12. Order 7 of the Code provides that certain specific particulars must be given in plaints in this country. Some of these, e. g., Rule 1 (f), are rendered necessary because the Courts in India (unlike the Supreme Court in England) are Courts of limited jurisdiction.
13. Misapprehension about the particulars required by Order 7 seem to have arisen owing to an order made by Jenkins, C. J. in 1914 which is set out in the notes to Chap. 7, Rule 1 of the rules of this Court on the original side.
14. The order as set out there is undoubtedly misleading, because it purports to require that every plaint must contain a distinct statement (i) as to when the cause of action arose (ii) as to where that portion of the cause of action on which reliance is placed 'as giving jurisdiction arose.
15. The result has been that a practice has grown up of including in every plaint a paragraph or paragraphs on the lines following, viz.:
The plaintiff's cause of action arose within the local limits of the ordinary original civil jurisdiction of this Honourable Court, on (such and such a date) and is not barred by the law of limitation. Inasmuch as the defendant resides outside and it may be contended that a part of the cause of action arose outside the local limits as aforesaid the plaintiff craves leave under Clause 12, Letters Patent to institute this suit in this Honourable Court.
16. Such statements are not only wholly insufficient, but useless and unnecessary. Rule 1 (e) and (f) requires not that a statement should be made that the plaintiff has a good cause of action or that it arose on such and such a date, or that it arose partly or wholly within the jurisdiction but that particulars should be given of the facts constituting the cause of action and when it arose, and facts showing that it arose partly or wholly within the jurisdiction and that this was the meaning and intention of the order of Jenkins, C. J, is, I think, made clear by his reference therein to Order 7, Rule 1 (e) and (f) and to observations in Madras Steam Navigation Co. Ltd. v. Shalimar Works Ltd.  42 Cal. 85 where he refers explicitly to Order 7, Rule 1 (e) and quotes it verbatim.
17. However whether that was the intention of the learned Chief Justice or not, we are concerned only with the rules, and there can be no mistake about their meaning.
18. The reason also is sufficiently obvious. The plaintiff must give such particulars as will enable the defendant and the Court to ascertain from the plaint whether in fact and in law the cause of action did arise as alleged or not. The plaintiff's mere statement that it did is useless for this purpose, just as it would be useless to state merely that he had a good cause of action.
19. Whether these necessary facts appear in their appropriate places in the plaint or in a separate paragraph at the end is a matter for choice. The forms in the appendix to the Code seem to suggest that their proper place is in such a separate paragraph. But as I have already said, these forms are not to be followed slavishly and often they are inappropriate for pleadings in the High Court, e.g., para. 5 in Form 1 which is repeated in every subsequent form.
20. In a pleading which is drawn skillfully-they ought to appear in their appropriate places chronologically-and if they do so appear, they should not be repeated in a final paragraph, because unnecessary repetition is one of the worst faults of pleading. Nor is it necessary to insert in the plaint a paragraph craving under Clause 12 -particulars of the grounds upon which the application is made must be set out with sufficient clearness in the plaint, to enable the Court or its officer to ascertain whether leave is necessary or not, and the attorney must ask for such leave when he presents his plaint for admission (Chap. 7, Rule 11 of the rules of the original side). If leave is necessary, the plaint Will, according to the usual practice, be endorsed, with the fiat and placed before the Judge for his signature.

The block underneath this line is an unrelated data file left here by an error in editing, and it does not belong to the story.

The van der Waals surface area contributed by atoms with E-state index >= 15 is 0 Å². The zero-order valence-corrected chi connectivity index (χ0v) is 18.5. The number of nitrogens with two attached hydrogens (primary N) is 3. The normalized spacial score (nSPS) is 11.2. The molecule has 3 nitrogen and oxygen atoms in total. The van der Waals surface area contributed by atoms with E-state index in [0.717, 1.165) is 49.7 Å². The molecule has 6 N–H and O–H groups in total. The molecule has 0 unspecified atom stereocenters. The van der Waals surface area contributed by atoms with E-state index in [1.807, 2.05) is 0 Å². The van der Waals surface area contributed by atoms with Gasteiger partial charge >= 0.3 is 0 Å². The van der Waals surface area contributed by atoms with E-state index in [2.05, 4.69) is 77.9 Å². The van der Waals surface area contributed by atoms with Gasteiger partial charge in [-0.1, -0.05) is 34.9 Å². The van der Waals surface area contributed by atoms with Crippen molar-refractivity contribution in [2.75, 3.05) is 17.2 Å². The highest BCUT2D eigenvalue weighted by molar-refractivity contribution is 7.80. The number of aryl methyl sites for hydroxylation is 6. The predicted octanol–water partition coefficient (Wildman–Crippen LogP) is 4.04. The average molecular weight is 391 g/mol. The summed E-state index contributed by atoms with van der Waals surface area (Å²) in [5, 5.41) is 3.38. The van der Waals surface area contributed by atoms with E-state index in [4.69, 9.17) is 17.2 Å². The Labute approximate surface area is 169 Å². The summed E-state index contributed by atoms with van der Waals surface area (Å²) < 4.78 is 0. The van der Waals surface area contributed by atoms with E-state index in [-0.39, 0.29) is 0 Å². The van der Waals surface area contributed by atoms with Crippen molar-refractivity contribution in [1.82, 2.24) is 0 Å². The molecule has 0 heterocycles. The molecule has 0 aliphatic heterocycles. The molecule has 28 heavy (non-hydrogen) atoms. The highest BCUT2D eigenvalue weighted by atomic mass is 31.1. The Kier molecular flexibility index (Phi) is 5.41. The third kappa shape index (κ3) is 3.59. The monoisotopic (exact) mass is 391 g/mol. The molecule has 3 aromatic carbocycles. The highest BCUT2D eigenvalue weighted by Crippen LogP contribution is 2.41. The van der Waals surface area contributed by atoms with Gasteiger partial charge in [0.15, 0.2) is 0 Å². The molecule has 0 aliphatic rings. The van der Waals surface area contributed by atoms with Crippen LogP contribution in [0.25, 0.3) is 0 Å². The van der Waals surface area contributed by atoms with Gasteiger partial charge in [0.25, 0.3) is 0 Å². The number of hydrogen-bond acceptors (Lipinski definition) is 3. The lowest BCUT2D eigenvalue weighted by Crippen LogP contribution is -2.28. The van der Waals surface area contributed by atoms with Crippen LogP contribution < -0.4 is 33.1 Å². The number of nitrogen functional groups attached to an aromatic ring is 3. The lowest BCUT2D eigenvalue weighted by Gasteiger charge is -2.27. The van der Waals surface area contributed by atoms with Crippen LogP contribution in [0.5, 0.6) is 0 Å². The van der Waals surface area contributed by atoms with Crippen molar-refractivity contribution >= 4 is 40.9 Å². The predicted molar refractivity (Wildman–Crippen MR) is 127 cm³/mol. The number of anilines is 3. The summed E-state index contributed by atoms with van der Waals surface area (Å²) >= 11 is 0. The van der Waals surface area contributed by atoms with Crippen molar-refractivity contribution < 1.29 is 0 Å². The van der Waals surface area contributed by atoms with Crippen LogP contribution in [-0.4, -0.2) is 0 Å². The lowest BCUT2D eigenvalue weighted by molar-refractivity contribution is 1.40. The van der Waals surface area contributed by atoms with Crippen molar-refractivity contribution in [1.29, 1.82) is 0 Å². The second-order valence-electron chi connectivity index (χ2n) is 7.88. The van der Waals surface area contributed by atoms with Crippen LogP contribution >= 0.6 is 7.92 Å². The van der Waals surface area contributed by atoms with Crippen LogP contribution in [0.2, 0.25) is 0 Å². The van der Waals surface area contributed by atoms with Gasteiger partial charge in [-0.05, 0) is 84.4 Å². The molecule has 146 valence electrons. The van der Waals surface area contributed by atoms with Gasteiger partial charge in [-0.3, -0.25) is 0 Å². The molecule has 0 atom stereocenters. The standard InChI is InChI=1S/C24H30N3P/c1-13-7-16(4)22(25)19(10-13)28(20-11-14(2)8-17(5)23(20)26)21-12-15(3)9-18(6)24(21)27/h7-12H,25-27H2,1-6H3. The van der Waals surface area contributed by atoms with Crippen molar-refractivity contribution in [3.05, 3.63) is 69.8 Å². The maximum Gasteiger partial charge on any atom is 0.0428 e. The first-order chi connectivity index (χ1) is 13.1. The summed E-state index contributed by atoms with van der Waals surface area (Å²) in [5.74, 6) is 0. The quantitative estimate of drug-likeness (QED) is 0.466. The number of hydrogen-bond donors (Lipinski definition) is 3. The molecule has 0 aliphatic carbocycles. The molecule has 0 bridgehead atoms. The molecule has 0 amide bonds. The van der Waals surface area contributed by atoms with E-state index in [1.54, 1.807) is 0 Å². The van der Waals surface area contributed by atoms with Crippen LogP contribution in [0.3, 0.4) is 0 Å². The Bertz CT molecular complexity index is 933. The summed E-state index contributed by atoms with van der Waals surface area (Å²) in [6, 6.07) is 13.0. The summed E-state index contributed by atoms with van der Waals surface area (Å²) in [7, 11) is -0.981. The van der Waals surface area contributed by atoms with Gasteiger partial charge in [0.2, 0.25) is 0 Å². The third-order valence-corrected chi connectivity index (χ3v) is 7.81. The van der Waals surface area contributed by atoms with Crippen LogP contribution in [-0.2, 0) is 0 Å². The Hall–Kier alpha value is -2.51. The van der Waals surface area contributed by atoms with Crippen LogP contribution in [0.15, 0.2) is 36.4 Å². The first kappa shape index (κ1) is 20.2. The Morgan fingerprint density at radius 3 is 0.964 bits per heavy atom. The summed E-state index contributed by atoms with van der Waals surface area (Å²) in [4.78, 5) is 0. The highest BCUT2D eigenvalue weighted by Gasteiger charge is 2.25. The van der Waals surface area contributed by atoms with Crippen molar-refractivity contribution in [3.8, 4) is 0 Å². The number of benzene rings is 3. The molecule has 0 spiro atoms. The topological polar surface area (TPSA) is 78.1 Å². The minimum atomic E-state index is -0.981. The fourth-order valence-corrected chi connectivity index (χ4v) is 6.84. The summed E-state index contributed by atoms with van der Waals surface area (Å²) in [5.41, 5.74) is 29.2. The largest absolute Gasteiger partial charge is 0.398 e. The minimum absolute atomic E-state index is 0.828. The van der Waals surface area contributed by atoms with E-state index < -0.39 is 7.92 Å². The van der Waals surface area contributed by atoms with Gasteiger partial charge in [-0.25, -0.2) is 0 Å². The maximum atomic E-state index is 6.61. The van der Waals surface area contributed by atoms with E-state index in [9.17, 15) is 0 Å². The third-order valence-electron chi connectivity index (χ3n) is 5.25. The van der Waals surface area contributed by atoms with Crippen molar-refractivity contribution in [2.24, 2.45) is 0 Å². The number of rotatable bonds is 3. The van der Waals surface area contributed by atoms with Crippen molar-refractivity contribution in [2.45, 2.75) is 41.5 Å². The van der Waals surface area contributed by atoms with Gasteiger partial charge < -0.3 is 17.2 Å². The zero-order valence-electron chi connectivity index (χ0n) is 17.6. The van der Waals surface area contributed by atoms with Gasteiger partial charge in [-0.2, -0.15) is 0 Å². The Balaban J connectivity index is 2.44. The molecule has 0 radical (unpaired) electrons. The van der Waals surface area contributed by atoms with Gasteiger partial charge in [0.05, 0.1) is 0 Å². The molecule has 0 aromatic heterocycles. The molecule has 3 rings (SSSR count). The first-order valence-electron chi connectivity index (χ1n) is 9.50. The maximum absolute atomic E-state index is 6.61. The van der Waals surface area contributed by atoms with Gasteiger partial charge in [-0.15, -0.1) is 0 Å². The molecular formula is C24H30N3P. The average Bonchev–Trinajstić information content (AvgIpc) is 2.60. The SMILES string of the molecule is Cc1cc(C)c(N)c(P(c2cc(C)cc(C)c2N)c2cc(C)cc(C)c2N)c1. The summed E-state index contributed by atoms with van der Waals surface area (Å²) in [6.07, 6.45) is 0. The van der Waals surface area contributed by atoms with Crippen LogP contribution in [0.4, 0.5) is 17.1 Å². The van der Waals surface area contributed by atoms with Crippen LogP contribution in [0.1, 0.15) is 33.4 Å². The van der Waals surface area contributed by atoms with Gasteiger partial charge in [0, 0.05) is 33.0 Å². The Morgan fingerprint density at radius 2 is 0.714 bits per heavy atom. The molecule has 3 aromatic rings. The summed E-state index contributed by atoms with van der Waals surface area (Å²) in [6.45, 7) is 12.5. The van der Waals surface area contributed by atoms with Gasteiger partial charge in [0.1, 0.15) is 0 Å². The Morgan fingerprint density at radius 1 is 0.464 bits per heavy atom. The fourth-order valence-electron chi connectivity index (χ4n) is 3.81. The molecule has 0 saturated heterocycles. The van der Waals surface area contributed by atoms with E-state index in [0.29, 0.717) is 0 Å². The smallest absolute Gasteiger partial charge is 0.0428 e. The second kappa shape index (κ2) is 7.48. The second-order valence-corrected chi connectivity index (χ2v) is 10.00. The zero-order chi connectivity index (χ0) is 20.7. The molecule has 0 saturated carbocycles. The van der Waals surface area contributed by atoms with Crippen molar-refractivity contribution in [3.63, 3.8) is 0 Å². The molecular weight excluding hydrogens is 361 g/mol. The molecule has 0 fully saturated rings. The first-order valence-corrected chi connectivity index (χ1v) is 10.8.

21. Every practitioner when pleading should have particular regard to Order 6, Rule 2. Nearly all pleadings in this country offend against this rule in one way or another. Either they lack conciseness, or they state immaterial facts, and a mistake which is made frequently is to include in the pleading either directly or indirectly by reference to some document annexed, the evidence by which material facts are to be proved.
22. Order 7, Rule 9, provides that the plaintiff shall endorse on the plaint or annex thereto a list of the documents produced along with it.
23. Rule 14(1) provides that if a plaintiff sues upon a document in his possession or power he shall produce it when he presents the plaint and deliver the document or a copy thereof to be filed with the plaint.
24. Rule 14(2) provides that if a plaintiff relies on other documents as evidence in support of his claim he shall add or annex a list of such documents to the plaint.
25. Rule 17 provides that copies of entries in shop books or other accounts shall be filed.
26. None of these rules require or allow documents which are part of the evidence in the suit to be annexed to the plaint. The practice seems to have grown up owing to certain forms in the appendix and to Chap. 7, Rule 1 of the Rules of the Original Side which refers to (5) List of Documents annexed to the Plaint, and (6) Exhibits or Copies of Exhibits annexed. This is misleading because there is no rule which provides for such annexation; on the contrary it is forbidden by Order 6, Rules 2 and 9. The lists of documents annexed to the plaint in the present case are not in formal accordance with these rules and are insufficient in particularity. Particulars, which are too voluminous to be included in the plaint, may be annexed thereto or may be delivered separately, and these facts should be stated in the plaint.